Adaptive management has gained popularity as a result of its focus on management experiences as a source of learning. This has resulted in a number of expressions emphasising the concept of adaptive management as learning to manage by managing to learn (Bormann et al. 1994a).
A critic of adaptive management may argue that it is only a variation of Lindblom’s (1959) “disjointed incrementalism” or, as it is more generally known, “muddling through” approach. Natural resource and sustainable resource management has a long history of being able to build on prior actions and outcomes; policies are always being revised in light of previous performance (Kusel et al. 1996). Some learning occurs regardless of the management strategy employed; as Gunderson (1999c: 35) put it, “trial-and-error is a default paradigm for learning.
people will learn and adapt via the basic process of experience.” Adaptive management, on the other hand, differs from Lindblom’s incrementalism in that it is intentional (Dovers 2003); agreed-upon goals and objectives serve as a baseline against which progress and lessons may be assessed. By emphasising uncertainties, defining and assessing hypotheses, and organising activities to verify those hypotheses through field application, adaptive management resembles the scientific process (Gunderson 1999c). Adaptive management, according to Walters (1997), substitutes ad hoc, trial-and-error management learning (an incremental, evolutionary process) with learning through rigorous experiments (a process of directed selection).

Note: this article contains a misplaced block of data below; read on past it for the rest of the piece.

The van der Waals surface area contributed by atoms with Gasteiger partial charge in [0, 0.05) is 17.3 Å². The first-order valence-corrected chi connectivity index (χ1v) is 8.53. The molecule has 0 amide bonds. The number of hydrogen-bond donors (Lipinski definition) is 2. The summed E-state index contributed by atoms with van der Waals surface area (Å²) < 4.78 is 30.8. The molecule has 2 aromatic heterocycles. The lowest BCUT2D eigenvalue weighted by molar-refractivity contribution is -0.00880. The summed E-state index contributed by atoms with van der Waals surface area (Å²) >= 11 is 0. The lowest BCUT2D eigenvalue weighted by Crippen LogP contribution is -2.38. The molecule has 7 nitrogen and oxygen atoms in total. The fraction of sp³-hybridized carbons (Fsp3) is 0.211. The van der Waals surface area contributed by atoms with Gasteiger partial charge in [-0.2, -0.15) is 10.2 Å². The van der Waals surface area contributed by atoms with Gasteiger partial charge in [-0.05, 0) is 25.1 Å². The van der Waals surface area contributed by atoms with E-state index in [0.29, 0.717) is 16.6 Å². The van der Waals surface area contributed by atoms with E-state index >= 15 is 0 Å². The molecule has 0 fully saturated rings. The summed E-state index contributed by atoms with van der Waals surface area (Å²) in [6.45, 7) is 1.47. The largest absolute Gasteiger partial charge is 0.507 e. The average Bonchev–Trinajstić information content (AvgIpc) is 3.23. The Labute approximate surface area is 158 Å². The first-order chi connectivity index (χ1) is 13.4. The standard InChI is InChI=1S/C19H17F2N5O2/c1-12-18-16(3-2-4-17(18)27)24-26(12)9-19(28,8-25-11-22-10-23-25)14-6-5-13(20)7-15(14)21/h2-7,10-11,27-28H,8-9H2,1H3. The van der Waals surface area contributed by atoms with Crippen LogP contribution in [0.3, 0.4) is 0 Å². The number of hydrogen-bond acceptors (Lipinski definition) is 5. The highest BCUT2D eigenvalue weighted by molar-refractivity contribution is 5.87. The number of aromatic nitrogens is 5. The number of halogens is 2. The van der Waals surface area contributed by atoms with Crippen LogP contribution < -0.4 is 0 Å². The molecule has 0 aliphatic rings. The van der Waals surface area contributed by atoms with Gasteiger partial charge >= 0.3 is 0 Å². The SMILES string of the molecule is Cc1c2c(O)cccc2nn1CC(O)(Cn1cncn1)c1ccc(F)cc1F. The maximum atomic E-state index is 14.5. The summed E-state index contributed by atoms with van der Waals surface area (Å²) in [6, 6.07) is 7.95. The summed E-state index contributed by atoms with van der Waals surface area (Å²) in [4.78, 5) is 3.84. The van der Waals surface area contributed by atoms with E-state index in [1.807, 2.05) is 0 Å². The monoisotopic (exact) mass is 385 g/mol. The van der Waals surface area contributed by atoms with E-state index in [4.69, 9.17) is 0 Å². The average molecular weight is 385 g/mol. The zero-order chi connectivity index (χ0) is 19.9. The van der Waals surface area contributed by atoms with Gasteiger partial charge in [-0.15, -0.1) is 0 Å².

Alternative Models of Adaptive Management
Walters and Holling (1990) proposed three different approaches to arrange adaptive systems. The first is an evolutionary or trial-and-error model (Holling 1978; Kusel et al.  called it incremental adaptive management, while Hilborn  called it a reactive method. The outcomes of external decisions and choices are utilised to define subsequent decisions that, hopefully, lead to better outcomes. In many respects, this type of adaptive management resembles muddled through, in which whatever management experience is done ultimately leads to some learning. There is no discernible aim to it, and one just reaps the advantages of previous experiences.